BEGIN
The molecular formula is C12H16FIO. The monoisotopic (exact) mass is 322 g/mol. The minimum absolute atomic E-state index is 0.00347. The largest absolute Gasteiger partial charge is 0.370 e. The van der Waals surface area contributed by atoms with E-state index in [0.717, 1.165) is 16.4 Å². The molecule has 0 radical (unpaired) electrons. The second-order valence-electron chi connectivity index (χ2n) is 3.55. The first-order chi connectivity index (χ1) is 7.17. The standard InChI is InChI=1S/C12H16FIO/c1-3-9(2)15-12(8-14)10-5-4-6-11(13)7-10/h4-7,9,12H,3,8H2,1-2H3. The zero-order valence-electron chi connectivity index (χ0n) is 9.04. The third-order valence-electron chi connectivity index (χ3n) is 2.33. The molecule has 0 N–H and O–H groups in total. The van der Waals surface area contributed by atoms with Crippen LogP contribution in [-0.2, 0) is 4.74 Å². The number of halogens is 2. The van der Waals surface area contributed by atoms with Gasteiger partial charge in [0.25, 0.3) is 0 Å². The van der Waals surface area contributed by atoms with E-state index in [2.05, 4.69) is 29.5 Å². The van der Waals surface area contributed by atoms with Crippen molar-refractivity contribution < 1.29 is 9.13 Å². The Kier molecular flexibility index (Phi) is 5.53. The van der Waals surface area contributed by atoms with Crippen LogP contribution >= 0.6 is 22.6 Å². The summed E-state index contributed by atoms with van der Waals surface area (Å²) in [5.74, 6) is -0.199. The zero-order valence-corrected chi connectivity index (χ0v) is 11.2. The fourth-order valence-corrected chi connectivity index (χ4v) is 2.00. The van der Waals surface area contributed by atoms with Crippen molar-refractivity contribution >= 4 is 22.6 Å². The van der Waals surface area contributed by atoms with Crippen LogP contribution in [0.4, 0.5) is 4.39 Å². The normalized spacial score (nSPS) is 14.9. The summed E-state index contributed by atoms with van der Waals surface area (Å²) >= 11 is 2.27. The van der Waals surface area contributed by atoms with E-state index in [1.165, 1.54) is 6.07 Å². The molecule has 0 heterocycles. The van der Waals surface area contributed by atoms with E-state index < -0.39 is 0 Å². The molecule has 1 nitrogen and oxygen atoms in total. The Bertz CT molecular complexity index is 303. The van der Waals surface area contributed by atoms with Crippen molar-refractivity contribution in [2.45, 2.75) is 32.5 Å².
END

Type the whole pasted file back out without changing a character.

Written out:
The molecular formula is C12H16FIO. The monoisotopic (exact) mass is 322 g/mol. The minimum absolute atomic E-state index is 0.00347. The largest absolute Gasteiger partial charge is 0.370 e. The van der Waals surface area contributed by atoms with E-state index in [0.717, 1.165) is 16.4 Å². The molecule has 0 radical (unpaired) electrons. The second-order valence-electron chi connectivity index (χ2n) is 3.55. The first-order chi connectivity index (χ1) is 7.17. The standard InChI is InChI=1S/C12H16FIO/c1-3-9(2)15-12(8-14)10-5-4-6-11(13)7-10/h4-7,9,12H,3,8H2,1-2H3. The zero-order valence-electron chi connectivity index (χ0n) is 9.04. The third-order valence-electron chi connectivity index (χ3n) is 2.33. The molecule has 0 N–H and O–H groups in total. The van der Waals surface area contributed by atoms with Crippen LogP contribution in [-0.2, 0) is 4.74 Å². The number of halogens is 2. The van der Waals surface area contributed by atoms with Gasteiger partial charge in [0.25, 0.3) is 0 Å². The van der Waals surface area contributed by atoms with E-state index in [2.05, 4.69) is 29.5 Å². The van der Waals surface area contributed by atoms with Crippen molar-refractivity contribution < 1.29 is 9.13 Å². The Kier molecular flexibility index (Phi) is 5.53. The van der Waals surface area contributed by atoms with Crippen LogP contribution >= 0.6 is 22.6 Å². The summed E-state index contributed by atoms with van der Waals surface area (Å²) in [5.74, 6) is -0.199. The zero-order valence-corrected chi connectivity index (χ0v) is 11.2. The fourth-order valence-corrected chi connectivity index (χ4v) is 2.00. The van der Waals surface area contributed by atoms with Crippen molar-refractivity contribution >= 4 is 22.6 Å². The van der Waals surface area contributed by atoms with Crippen LogP contribution in [0.4, 0.5) is 4.39 Å². The normalized spacial score (nSPS) is 14.9. The summed E-state index contributed by atoms with van der Waals surface area (Å²) >= 11 is 2.27. The van der Waals surface area contributed by atoms with E-state index in [1.165, 1.54) is 6.07 Å². The molecule has 0 heterocycles. The van der Waals surface area contributed by atoms with E-state index < -0.39 is 0 Å². The molecule has 1 nitrogen and oxygen atoms in total. The Bertz CT molecular complexity index is 303. The van der Waals surface area contributed by atoms with Crippen molar-refractivity contribution in [2.45, 2.75) is 32.5 Å².